By Catherine Ketch
One distraught resident on the N22 wondered recently: ‘Do I have to marry a Healy Rae to get crash barriers here?’
Adrienne Acton’s property at Coolavokig has been hit three times in the space of 14 months by crashing motorists. She and others, on a stretch of N22 known as the ‘bad bends’, can only look on in envy at their Kerry neighbours on the improved Loo Bridge to Kilgarvan road, lined with crash barriers.
A timber truck overturned in October 2013 crushing the wall just metres from Adrienne’s front door. In spring 2014, Adrienne ended up administering first aid to two people who crashed into the opposite side of the property.
‘By the time the second accident happened the rubble hadn’t even been removed from the other accident,’ she said. In a third accident, just four weeks ago, a pillar was clipped by the top of a truck. While she acknowledges that crash barriers would not have prevented any of the above accidents, they would make her and her son feel a little safer.
In all, she has counted 11 accidents in nine years believing that most are not recorded officially. She has requested crash barriers and a full health and safety review of that section of the N22.
‘Every time there’s an accident, there’s a part of me thinks, if somebody dies in this will I have done enough?’
Macroom office of Cork County Council (CCC) said that they are committed to reviewing Adrienne’s situation, but have no definite timeline for work.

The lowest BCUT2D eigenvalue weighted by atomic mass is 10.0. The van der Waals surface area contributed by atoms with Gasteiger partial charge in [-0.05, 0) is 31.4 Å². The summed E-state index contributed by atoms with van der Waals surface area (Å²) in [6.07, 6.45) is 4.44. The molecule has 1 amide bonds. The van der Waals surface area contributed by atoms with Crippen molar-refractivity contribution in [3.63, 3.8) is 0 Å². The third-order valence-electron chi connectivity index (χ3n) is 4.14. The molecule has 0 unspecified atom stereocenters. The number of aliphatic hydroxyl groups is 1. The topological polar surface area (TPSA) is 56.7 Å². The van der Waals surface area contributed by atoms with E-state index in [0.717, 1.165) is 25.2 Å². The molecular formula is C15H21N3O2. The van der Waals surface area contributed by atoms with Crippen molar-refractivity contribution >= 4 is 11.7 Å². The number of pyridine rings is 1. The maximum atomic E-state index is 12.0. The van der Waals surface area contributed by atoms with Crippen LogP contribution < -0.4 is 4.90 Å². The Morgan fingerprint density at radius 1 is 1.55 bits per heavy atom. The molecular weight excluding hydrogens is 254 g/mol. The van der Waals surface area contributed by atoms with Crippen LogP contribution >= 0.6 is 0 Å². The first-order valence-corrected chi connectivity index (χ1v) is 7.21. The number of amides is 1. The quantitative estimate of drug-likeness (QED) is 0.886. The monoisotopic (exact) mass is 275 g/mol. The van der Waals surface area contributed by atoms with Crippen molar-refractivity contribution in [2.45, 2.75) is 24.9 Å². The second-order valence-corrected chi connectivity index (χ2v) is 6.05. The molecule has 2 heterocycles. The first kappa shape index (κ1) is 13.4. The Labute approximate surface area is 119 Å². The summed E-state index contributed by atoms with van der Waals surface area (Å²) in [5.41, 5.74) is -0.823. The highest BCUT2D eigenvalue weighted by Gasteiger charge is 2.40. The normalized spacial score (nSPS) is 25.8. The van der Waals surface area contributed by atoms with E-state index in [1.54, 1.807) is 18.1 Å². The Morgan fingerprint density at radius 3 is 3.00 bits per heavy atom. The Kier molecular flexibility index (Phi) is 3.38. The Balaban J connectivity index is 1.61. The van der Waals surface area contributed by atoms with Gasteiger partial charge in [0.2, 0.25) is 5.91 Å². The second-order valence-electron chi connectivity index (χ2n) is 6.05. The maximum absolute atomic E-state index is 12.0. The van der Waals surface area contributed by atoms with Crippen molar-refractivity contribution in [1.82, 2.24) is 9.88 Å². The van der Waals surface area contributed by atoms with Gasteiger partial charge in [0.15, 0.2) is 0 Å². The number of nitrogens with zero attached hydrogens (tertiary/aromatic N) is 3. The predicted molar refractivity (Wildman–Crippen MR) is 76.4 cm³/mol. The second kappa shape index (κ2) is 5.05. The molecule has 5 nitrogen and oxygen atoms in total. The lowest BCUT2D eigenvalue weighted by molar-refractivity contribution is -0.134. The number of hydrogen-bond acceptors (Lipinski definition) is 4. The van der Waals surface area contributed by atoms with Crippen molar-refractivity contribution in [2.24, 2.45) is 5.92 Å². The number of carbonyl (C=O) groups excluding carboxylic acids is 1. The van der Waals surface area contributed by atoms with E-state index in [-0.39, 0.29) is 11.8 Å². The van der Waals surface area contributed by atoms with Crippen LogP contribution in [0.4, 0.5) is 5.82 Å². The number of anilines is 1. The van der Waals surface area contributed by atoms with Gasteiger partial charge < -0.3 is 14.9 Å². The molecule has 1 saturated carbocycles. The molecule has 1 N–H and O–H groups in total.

Garda Sergeant Con Lynch in Ballyvourney liaises with the Council regarding frequent accident spots.
He said work was being considered at two locations – one in Coolavokig where a spate of accidents culminated in a serious accident in December, and another at Coolnacaheragh. Sgt Lynch welcomed works which he expects will be carried out during 2015. Resurfacing is planned for the Kerry side of Baile Bhúirne village, he said.
The Council told The Southern Star that ‘there is not, as such, a specific review of the N22 between the Halfway and Ballymakeera.’
‘The NRA and local authority carry out periodic reviews of the road network. From time to time, the gardaí or members of the public raise concerns with the NRA and/ or the local authority. Where engineering works are considered necessary, the local authority prepares the proposed schemes and they are funded by the NRA, as and when required, depending on available government funding,’ the spokesperson said.
They also referred to the proposed new N22 which has received NRA funding to progress to land purchase.
‘I should go down to Kerry, marry one of the Healy Raes and drag him back over the border here to Cork, and we’d get something done finally,’ Adrienne suggested.